Needing A DUI Attorney In Hattiesburg, MS

The stop and arrest are important in a DUI case. Anyone suspected of DUI is asked to do a field sobriety test. However, in many states, the driver does not have to cooperate. Nonetheless, the driver is required to submit to a chemical test. And, failure to consent to this test has ramifications. Owning a driver’s license in many states means the person agrees to implied consent laws. This law mandates submission if the officer suspects one is impaired due to alcohol or drugs.

A 90-day license suspension is part of the punishment for people who fail the test. The officer gives the driver a temporary permit to use until the court case is resolved. However, people who refuse get a statutory suspension. When this happens, it is a good idea to get a DUI Attorney in Hattiesburg MS. Look for attorneys online and browse our website to learn more. In many states, including Mississippi, the government sends out a letter to people who refuse the test. The letter is a formal notice of a pending license suspension. The attorney must file a petition to fight the suspension within ten days of the letter’s postmark. Unfortunately, your license will be suspended if the deadline is missed. The suspension will be upheld if the Judge finds probable cause for the test request.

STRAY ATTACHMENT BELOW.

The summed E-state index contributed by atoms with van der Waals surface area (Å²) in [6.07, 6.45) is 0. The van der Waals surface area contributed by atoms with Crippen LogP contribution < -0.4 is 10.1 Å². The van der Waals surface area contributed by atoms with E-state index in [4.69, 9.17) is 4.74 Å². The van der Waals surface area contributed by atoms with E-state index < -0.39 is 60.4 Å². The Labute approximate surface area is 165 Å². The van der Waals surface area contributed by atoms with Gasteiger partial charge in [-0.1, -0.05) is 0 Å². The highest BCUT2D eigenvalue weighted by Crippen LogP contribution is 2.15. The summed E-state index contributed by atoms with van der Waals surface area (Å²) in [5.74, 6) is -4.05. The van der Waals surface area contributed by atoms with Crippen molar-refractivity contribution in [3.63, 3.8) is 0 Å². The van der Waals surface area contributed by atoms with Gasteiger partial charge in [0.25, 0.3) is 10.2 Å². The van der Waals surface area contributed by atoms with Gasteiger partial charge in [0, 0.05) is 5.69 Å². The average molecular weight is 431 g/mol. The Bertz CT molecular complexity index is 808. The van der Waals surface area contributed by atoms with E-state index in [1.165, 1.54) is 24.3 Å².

Afterward, the DUI Attorney in Hattiesburg MS must handle the criminal case. In Mississippi, a first DUI is treated as a misdemeanor. The judge can sentence the defendant to 48 hours in jail. However, the attorney can convince the judge to order fines in lieu of jail time. The fine for a first offense can be up to $1,000. Also, first-time offenders are required to pay for and attend DUI school. The state is particularly hard on DUI offenders under 21. The defendant loses their license for 90 days. In addition, the fine is $250 plus mandatory attendance at DUI school. Two DUI’s within five years means the license is suspended for a year. Finally, a third DUI within five years means a suspension for two years or until 21, whichever is longer. Serious consequences are designed to stop people from drinking and driving.